This month I’m taking a look at a specific cannabis technology: video. The CannaTech video universe is far more complex than you might imagine.
Video has at least three functions:
– Compliance: Cannabis entities from the grower to the retailer are required to have video solutions that conform to state regulations.
– Security: Like many other businesses, video surveillance is used for traditional security (like a bank lobby).
– Employee surveillance: You can better monitor employee behavior, including theft, with video solutions.
Not surprisingly, the rules for video differ by jurisdiction. But generally, regulations demand that cannabis businesses record activity in nearly every space inside a dispensary or production facility.
One anomaly from other technologies is the use of on-site storage to retain the video (cloud-based storage would be too expensive).
Here are examples of video requirements in four U.S. states and Canada:
– Alaska: Every Alaska cannabis business needs a complete security camera system that records areas around the clock and stores accessible video footage for at least 40 days. Security cameras must cover every business area that may contain marijuana, as well as 20 feet within all limited access areas.
– California: The Golden State requires 24-hour continuous filming, so that means motion-detection cameras are not allowed. In terms of quality, the video must be a minimum of 25 frames per second and have a minimum resolution of 720p. Storage retention is a minimum of 90 days on-site with no cloud allowed. Any outages exceeding four hours of downtime must be reported to the California Bureau of Cannabis Control.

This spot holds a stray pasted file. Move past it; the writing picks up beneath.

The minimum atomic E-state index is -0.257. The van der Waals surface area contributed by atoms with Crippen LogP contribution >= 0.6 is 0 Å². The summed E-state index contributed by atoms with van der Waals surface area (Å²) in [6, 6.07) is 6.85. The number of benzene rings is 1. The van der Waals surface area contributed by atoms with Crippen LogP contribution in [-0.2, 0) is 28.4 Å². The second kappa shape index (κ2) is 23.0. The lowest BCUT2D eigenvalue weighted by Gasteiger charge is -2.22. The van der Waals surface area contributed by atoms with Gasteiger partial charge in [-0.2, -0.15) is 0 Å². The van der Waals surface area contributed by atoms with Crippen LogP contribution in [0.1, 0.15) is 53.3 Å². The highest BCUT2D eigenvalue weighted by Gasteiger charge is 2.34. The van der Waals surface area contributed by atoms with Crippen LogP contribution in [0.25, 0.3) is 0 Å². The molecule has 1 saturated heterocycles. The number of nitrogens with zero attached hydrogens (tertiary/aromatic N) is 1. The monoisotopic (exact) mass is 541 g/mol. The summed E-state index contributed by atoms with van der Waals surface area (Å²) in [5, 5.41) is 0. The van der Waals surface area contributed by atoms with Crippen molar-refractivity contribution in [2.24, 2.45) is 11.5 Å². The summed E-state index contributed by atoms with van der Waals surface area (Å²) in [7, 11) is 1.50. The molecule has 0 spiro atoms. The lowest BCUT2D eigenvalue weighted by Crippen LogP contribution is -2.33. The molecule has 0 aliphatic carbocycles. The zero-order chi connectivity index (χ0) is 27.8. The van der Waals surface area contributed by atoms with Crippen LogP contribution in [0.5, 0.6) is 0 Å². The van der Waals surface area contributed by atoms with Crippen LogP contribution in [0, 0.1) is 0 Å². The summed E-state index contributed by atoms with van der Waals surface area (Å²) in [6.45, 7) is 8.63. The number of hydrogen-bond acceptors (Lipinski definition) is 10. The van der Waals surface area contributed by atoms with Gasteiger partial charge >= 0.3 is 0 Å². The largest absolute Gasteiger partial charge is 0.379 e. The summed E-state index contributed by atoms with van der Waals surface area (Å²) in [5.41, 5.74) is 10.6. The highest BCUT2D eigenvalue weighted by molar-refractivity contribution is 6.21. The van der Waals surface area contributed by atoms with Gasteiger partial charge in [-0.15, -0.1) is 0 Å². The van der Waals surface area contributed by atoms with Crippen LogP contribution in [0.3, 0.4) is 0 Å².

– Colorado: Businesses must have 40 days of retained footage. Camera coverage must enable recording of the customers’ and employees’ facial features with sufficient clarity to determine identity. All camera views of all limited access areas must be continuously recorded 24 hours a day. The use of motion detection is authorized when a licensee can demonstrate that monitored activities are adequately recorded.
– Washington: At a minimum, a licensed premises must have a complete video surveillance system with minimum camera resolution of 640×470 pixels, or pixel equivalent for analog. The surveillance system storage device and/or the cameras must be internet protocol compatible. All cameras must be fixed, and placement must allow for the clear and certain identification of any person and activities in controlled areas of the licensed premises. All entrances and exits to an indoor facility must be recorded from both indoor and outdoor, or ingress and egress vantage points. You must have a minimum of on-site storage with no cloud storage allowed.
– Canada: At the federal level, Canada requires a minimum of one year of video retention.